Check Mate.

When asked to run Film School Rejects for a week, I immediately thought, “What’s in it for me?” because I’m self-centered. Actually, my first thought was, “Where’s my car?” because when Neil made the offer to me, I was wandering around the Costco parking lot like Lawrence of Arabia that time he misplaced his car in the desert. It turns out I parked in the Blue Zone. But with my second thought, Neil promised that I could do whatever I wanted with the site while he was away covering Sundance skiing in Park City, Utah. Ergo, you may have noticed that the site has been at least 4,500% better this week.

Besides bringing some much-needed class to the site, I’ve also decided to bring back the long-dormant Editor’s Blog feature and the often-under-appreciated use of hyphens.

For this installment of the Blog, I’d like to take a look at something that’s been puzzling me: the disparity between Award’s Season buzz and the general public’s knowledge of the films.

I was on local radio station 1440 KEYS in Corpus Christi, Texas for Joe Hilliard’s Weekend Magazine, talking about films and making a general ass of myself when he asked me a very important question. The question was essentially this, “Movies like The Wrestler, Slumdog Millionaire, and The Reader have gotten massive buzz for the Oscars – why haven’t audiences had a chance to see them?”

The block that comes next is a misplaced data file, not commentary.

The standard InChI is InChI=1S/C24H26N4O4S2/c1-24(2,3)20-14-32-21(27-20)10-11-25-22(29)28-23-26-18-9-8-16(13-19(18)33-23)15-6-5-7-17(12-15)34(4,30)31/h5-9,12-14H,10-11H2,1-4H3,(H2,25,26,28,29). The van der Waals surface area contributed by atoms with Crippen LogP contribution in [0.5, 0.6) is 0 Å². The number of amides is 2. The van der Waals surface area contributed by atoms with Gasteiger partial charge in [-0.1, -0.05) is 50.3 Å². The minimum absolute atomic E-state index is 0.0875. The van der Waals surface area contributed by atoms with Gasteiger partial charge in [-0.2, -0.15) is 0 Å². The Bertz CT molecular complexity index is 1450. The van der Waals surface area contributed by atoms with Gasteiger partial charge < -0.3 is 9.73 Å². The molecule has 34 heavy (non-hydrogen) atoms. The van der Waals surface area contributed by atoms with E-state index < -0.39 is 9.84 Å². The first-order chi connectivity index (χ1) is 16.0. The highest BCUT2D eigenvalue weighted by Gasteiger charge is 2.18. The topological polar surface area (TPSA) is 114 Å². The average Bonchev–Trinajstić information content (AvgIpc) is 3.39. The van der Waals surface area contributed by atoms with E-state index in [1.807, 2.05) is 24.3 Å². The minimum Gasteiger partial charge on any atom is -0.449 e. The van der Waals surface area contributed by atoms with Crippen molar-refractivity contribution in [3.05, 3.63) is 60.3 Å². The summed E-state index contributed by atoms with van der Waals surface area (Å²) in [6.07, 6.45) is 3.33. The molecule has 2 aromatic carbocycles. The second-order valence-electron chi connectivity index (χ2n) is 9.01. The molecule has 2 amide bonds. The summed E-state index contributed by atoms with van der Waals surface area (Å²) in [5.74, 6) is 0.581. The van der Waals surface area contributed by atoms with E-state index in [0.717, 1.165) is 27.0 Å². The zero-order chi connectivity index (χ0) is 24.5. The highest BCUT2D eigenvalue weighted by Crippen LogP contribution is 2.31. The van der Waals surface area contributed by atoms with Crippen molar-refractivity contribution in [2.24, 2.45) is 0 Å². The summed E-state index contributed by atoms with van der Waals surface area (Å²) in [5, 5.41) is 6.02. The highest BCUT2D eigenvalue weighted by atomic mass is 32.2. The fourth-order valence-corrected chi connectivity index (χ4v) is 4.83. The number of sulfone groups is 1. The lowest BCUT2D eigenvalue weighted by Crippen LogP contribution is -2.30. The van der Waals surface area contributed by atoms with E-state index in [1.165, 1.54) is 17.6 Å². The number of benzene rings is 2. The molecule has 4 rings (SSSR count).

It’s an incredible question. As a film critic that is forced to see every film good or bad that comes out, I often forget that a lot of smaller markets, mid-sized markets, and markets that aren’t New York City and Los Angeles tend to hear (in this global internet-tastic world) the buzz about movies before they are actually released – if they get released at all.

This quirk has to do with the Academy’s simple rule for eligibility requiring that film’s only a) play theatrically in Los Angeles County for b) at least seven days in c) one of the accepted formats and d) is advertised in a customary fashion. Whatever a customary fashion is.

Basically, a film must only be seen in one city for a week in order to qualify.

This creates an interesting situation where indie films and movies otherwise more difficult to market to a larger release have a shot at winning the big award, but where a huge amount of the population hasn’t had a chance to see the movie that ends up winning.

So it’s a win for little films that could, but in a way, it’s a loss for the movie-going public. It furthers the gap between the critical elite and movie fans by setting up a scenario wherein the critics and the Academy members proclaim the best of the year to a giant swath of the populace that hasn’t even seen the films.

Shockingly, I have no solution for this. I’m not even sure it’s a problem, but it seems like a problem for people like my friend Joe, a huge movie fan who won’t get a chance to see The Wrestler until March when its press campaign uses its Oscar wins to sell the public on a wider release. However, any solution or change would make it even harder for indie films to be recognized for their brilliance.

So that’s it. My rambling thought for the week. Now, where’s my car?


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